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RRP 10-054 – HSR Study

RRP 10-054
Organization and Management of VHA Anticoagulation Clinics
Adam J Rose, MD MSc
VA Bedford HealthCare System, Bedford, MA
Bedford, MA
Funding Period: April 2010 - March 2011
Among patients receiving oral anticoagulation, better control reduces the risk of serious adverse events including stroke, major hemorrhage, and death. We have documented a wide variation in performance among VHA anticoagulation clinics (ACCs) regarding anticoagulation control. However, we have a limited understanding of the underlying reasons why performance varies so widely among VHA anticoagulation clinics.

Our objective was to understand the organization, management, and day-to-day operations of six VHA ACCs, three of which have excellent performance ("high outlier") and three of which have poor performance ("low outlier"). We aimed to understand the organization and management correlates of performance.

We visited the six ACCs and interviewed all ACC staff. We also directly observed clinic operations and collected clinic-related documents. We used qualitative methods to analyze the interview transcripts, field notes, and documents, and used them to construct a summary of how each clinic is run. We used constant comparison to understand the differences among clinics, particularly as they relate to performance.

The configuration of the ACC (telephone clinic, face-to-face clinic, venous blood draws vs. point-of-care device) was not related to quality of care; both high and low ACCs had a variety of configurations according to local needs. High outliers were generally characterized by efforts to standardize clinical practice around current evidence and guidelines, adequate staffing levels, dedicated time for ACC duties, higher qualifications of staff, rigorous initial and ongoing training for staff, the presence of a quality champion, and internal efforts to measure and improve performance. Low outliers were generally characterized by the absence of at least some of these features.

Some details follow about the general observations noted above. The organization of practice around evidence and guidelines was most often accomplished through the use of well-designed templates for progress notes and consults. Staff at low outlier clinics felt rushed, and were objectively observed to be rushed, while staff at high outlier clinics had more time to consider each patient carefully. This was also partly due to the fact that high-outlier clinics protected ACC providers' time for ACC duties, while low-outlier sites allowed them to have other responsibilities on ACC days. High outlier clinics had at least one strong quality champion, who could be either the lead pharmacist for the ACC or a member of the pharmacy administration. High outlier clinics measured their own performance, often at great effort and expense, even when they lacked systems to accomplish this easily.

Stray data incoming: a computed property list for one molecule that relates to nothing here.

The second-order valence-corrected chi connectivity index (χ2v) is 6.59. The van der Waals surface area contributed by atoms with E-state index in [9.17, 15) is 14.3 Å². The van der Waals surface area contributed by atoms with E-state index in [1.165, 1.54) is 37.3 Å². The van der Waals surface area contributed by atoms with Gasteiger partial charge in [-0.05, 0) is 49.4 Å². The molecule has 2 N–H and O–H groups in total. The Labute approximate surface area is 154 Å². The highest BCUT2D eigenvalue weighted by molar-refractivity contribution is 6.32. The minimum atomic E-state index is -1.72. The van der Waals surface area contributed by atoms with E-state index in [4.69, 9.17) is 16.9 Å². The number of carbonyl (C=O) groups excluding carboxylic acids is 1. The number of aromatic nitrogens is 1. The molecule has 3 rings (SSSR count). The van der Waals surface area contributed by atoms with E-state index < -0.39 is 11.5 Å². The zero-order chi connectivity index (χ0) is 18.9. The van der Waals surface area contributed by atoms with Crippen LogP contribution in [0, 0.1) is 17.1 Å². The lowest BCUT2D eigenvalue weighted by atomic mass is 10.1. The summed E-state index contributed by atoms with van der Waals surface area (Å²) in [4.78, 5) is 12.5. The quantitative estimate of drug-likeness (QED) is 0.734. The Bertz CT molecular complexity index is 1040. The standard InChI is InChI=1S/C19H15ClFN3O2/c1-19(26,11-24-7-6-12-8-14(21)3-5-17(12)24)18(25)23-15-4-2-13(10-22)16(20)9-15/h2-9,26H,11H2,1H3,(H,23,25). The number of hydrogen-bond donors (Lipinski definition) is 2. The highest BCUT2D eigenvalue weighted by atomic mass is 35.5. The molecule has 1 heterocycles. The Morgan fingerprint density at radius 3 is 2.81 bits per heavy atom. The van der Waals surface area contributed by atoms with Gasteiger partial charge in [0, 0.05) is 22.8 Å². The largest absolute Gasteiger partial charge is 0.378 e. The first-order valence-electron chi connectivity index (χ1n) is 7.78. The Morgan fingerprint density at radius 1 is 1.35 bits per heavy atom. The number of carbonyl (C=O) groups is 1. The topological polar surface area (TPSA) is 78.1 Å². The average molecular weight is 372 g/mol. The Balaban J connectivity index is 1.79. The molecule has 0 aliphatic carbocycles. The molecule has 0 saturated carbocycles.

The results of this study will serve as the basis for an effort to improve anticoagulation control in the VHA, which would prevent thousands of adverse events each year among our veterans if it is successful. In addition, our understanding of the anatomy of an excellent pharmacy-run clinic will have applications beyond ACCs to other pharmacy-run clinics in the VHA system, including clinics to manage hypertension, hyperlipidemia, narcotics for chronic pain, diabetes, and other chronic conditions.

External Links for this Project

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Journal Articles

  1. Ozkaynak M, Johnson SA, Tulu B, Donovan JL, Kanaan AO, Rose A. Exploring the effect of complex patients on care delivery tasks. International journal of health care quality assurance. 2015 Jan 1; 28(5):494-509. [view]
  2. Rose AJ, Petrakis BA, Callahan P, Mambourg S, Patel D, Hylek EM, Bokhour BG. Organizational characteristics of high- and low-performing anticoagulation clinics in the Veterans Health Administration. Health services research. 2012 Aug 1; 47(4):1541-60. [view]
Journal Other

  1. Kanaan AO, Donovan JL, Ozkaynak M, Johnson S, Tulu B, Rose AJ. Integrating clinical pharmacists and industrial engineers' perspectives to develop a codebook to characterize structure at anticoagulation clinics. [Abstract]. Pharmacotherapy. 2012 Oct 2; 32(10):e225. [view]
Conference Presentations

  1. Ambrus DB, Reisman JI, Rose AJ. Cancer type predicts outcomes of warfarin therapy. Poster session presented at: Society of General Internal Medicine Annual Meeting; 2013 Apr 24; Denver, CO. [view]
  2. Efird L, Rose AJ. Identifying the risks of oral anticoagulation in patients with liver disease. Paper presented at: Society of General Internal Medicine Annual Meeting; 2013 Apr 24; Denver, CO. [view]
  3. Kanaan AO, Donovan JL, Ozkaynak M, Johnson S, Tulu B, Rose AJ. Integrating clinical pharmacists and industrial engineers’ perspectives to develop a codebook to characterize structure at anticoagulation clinics. Poster session presented at: American College of Clinical Pharmacy Annual Meeting; 2012 Oct 21; Hollywood, FL. [view]
  4. Ozkaynak M, Tulu B, Kanaan A, Donovan J, Rose AJ, Johnson S. Opportunities for Better Anticoagulation Management. Poster session presented at: American Medical Informatics Association Annual Symposium; 2012 Nov 3; Chicago, IL. [view]
  5. Ozkaynak M, Rose AJ. Understanding the Work System at Anticoagulation Clinics. Paper presented at: Industrial and Systems Engineering Research Conference; 2013 Apr 15; Orlando, FL. [view]

DRA: Cardiovascular Disease
DRE: Treatment - Observational, Treatment - Comparative Effectiveness
Keywords: Care Management, Pharmaceuticals, Stroke
MeSH Terms: none

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